Ignoring the evidence

Evidence was presented, but the person went right on talking as if nothing had been said.

Isn’t it frustrating when people choose to ignore the evidence simply because they don’t want to know? I’m sure this has happened to you; it happened to me recently.

When questioning something that had happened and evidence was presented the person went right on talking as if nothing had been said or presented. How can people totally ignore the evidence when it is plain?

This also happened to Jesus – in fact, it led to a plot to kill him that resulted in his crucifixion by the Romans. Notice what happened just after Lazarus was raised back to life from the dead.

“Many of the Jews, therefore, who had come with Mary and had seen what Jesus did believed in him. But some of them went to the Pharisees and told them what Jesus had done. So the chief priests and the Pharisees called a meeting of the council and said, ‘What are we to do? This man is performing many signs. If we let him go on like this, everyone will believe in him, and the Romans will come and destroy both our holy place and our nation.’” (John 11:45-48 NRSVUE)

There was no way to deny what Jesus was doing – he was performing many signs. These miraculous signs pointed to who he was. He had just raised someone from the dead, someone who had been dead for four days (John 11:39). There were witnesses to both Lazarus having died and that he had come back to life. There was no denying it. And who could raise the dead if they weren’t from God?

Despite the evidence the Jewish leaders rejected Jesus. They were more concerned about their political position and how Jesus might put that in jeopardy. Keep in mind that the priesthood was no longer hereditary but a political appointment by Rome. Politics was governing what they believed rather than God’s word. Rather than accepting who Jesus was and following him, they rejected him in spite of the evidence in front of them. Their concern was what they were going to do about him!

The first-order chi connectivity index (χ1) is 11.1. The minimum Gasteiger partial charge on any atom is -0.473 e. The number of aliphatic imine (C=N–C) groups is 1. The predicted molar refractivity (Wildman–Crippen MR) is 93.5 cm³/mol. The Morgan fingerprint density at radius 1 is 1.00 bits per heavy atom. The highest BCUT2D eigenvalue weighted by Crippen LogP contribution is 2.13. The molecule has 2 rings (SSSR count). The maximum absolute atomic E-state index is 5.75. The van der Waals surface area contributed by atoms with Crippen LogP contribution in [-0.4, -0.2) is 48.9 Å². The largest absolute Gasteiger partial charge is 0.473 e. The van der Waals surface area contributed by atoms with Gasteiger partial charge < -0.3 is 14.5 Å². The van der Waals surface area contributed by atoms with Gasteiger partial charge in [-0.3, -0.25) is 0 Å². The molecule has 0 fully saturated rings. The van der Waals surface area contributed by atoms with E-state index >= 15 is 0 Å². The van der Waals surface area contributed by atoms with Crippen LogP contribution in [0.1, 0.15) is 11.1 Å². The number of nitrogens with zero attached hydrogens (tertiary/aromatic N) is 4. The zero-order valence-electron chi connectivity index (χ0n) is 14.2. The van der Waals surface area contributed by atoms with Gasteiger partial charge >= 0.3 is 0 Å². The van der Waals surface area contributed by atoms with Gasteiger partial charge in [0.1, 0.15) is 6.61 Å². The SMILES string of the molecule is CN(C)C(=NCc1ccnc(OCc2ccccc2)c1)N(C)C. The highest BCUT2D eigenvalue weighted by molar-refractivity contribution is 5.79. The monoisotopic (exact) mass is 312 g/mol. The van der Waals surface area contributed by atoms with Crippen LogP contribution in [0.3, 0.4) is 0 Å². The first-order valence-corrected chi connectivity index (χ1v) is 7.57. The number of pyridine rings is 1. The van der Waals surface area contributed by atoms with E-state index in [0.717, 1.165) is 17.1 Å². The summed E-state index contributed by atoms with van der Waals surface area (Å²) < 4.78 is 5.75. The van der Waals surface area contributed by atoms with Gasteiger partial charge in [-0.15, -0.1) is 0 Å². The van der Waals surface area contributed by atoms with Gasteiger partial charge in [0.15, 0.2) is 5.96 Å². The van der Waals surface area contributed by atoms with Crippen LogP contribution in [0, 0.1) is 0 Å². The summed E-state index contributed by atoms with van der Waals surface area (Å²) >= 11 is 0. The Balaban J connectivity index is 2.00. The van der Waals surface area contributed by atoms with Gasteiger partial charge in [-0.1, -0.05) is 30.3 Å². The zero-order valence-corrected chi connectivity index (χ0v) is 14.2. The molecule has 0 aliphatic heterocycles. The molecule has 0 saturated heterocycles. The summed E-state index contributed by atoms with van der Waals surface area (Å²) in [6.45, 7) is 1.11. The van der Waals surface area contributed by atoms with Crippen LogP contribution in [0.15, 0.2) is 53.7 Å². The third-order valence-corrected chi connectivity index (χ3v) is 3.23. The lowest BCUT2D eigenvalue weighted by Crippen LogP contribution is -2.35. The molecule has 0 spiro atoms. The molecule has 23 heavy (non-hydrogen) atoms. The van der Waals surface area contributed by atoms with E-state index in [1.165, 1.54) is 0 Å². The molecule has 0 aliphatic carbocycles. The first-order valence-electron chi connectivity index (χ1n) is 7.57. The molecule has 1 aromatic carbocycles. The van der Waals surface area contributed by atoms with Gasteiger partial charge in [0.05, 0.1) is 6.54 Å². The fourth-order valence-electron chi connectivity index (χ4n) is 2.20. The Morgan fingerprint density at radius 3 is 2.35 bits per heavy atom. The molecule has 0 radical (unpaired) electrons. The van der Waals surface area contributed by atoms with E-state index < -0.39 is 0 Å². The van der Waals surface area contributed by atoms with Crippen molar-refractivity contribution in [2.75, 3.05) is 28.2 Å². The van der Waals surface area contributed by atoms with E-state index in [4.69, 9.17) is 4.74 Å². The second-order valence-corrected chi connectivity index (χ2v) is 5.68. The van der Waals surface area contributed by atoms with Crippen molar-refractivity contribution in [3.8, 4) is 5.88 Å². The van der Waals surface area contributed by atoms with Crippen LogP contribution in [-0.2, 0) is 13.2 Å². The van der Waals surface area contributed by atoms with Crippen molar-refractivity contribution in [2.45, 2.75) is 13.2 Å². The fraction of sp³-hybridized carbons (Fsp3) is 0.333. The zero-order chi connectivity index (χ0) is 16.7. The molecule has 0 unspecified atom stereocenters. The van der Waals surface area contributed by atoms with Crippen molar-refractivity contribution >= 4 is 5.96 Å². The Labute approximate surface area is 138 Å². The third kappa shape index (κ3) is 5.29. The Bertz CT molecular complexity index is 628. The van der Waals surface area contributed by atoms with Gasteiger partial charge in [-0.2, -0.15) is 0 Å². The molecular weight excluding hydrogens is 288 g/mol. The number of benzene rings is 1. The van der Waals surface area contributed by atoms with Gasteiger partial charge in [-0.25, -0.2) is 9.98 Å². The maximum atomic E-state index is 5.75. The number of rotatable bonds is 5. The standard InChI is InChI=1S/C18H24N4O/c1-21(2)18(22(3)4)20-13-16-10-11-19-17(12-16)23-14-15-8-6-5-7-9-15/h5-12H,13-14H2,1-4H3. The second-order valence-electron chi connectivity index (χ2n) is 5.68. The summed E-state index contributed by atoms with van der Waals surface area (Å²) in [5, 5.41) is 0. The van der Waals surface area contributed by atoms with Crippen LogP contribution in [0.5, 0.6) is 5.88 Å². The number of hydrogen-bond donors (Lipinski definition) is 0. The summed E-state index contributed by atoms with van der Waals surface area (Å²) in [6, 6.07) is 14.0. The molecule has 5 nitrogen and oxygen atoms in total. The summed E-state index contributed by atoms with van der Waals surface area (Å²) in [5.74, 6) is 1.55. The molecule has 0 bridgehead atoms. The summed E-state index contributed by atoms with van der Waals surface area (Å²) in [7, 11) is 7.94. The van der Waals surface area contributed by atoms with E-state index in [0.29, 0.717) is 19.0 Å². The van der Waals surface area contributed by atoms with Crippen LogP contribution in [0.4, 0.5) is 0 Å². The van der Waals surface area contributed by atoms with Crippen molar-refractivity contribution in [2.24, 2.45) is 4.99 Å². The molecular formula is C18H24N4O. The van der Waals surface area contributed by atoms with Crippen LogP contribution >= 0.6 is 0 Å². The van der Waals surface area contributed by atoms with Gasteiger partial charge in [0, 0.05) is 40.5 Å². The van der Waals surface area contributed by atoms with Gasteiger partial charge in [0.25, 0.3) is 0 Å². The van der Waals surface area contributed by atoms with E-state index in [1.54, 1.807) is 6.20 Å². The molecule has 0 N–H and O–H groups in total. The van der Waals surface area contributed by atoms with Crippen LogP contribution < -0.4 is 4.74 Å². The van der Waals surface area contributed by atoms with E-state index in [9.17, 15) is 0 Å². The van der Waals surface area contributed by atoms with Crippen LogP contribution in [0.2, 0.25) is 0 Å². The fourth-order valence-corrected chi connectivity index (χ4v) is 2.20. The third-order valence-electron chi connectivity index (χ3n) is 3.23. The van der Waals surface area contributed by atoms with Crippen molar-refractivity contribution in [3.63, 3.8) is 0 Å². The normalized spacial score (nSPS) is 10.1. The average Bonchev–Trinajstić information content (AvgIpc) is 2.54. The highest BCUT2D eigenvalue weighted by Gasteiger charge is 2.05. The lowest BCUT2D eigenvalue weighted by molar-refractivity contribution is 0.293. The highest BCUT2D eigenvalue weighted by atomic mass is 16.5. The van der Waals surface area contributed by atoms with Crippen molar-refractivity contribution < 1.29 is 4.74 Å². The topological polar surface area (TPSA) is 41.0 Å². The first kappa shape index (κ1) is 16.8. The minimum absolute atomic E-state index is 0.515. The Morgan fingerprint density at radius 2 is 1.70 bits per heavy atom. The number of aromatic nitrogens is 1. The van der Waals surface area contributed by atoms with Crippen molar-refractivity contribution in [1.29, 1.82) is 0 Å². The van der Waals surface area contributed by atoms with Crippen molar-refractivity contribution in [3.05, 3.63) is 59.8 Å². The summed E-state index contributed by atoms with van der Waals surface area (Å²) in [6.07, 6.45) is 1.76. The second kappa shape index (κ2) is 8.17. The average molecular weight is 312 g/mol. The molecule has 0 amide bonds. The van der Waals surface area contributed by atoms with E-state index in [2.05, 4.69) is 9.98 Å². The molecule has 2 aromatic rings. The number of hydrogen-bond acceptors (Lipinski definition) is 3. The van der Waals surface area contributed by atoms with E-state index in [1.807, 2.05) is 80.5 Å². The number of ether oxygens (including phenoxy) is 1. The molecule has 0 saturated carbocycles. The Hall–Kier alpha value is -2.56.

“But one of them, Caiaphas, who was high priest that year, said to them, ‘You know nothing at all! You do not understand that it is better for you to have one man die for the people than to have the whole nation destroyed.’ He did not say this on his own, but being high priest that year he prophesied that Jesus was about to die for the nation, and not for the nation only, but to gather into one the dispersed children of God. So from that day on they planned to put him to death.” (John 11:49-53)

If Caiaphas had only known what he was saying! He thought he was saying it was better for Jesus, one man, to die than to risk the wrath of Rome. But he did not realise that by putting Jesus to death he would be fulfilling what the Scriptures said about the Messiah and that by his death he would bring all people together as one to serve God. The death of Jesus would bring salvation to all people. And ultimately it brought Rome back forty years later to destroy the nation. If he had only known what he was saying!

What about us? Do we ignore the evidence in front of us if it doesn’t align with what we want to believe? Do we allow our politics to determine what we believe more than God’s word? When we do these things we are doing what Caiaphas and the Jewish leaders did to condemn Jesus.

May we always be willing to look at the evidence and to listen to God’s word, allowing our lives to be influenced by what we see God has revealed.

Painting by Gerard van Honthorst (1592-1656) – Christ before the High Priest – public domain.

Readings for next week: John 10-14


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Author: Forthright

Jon serves the East Kilbride congregation in Glasgow, Scotland, as an elder and teacher. He is on the leadership team of the British Bible School.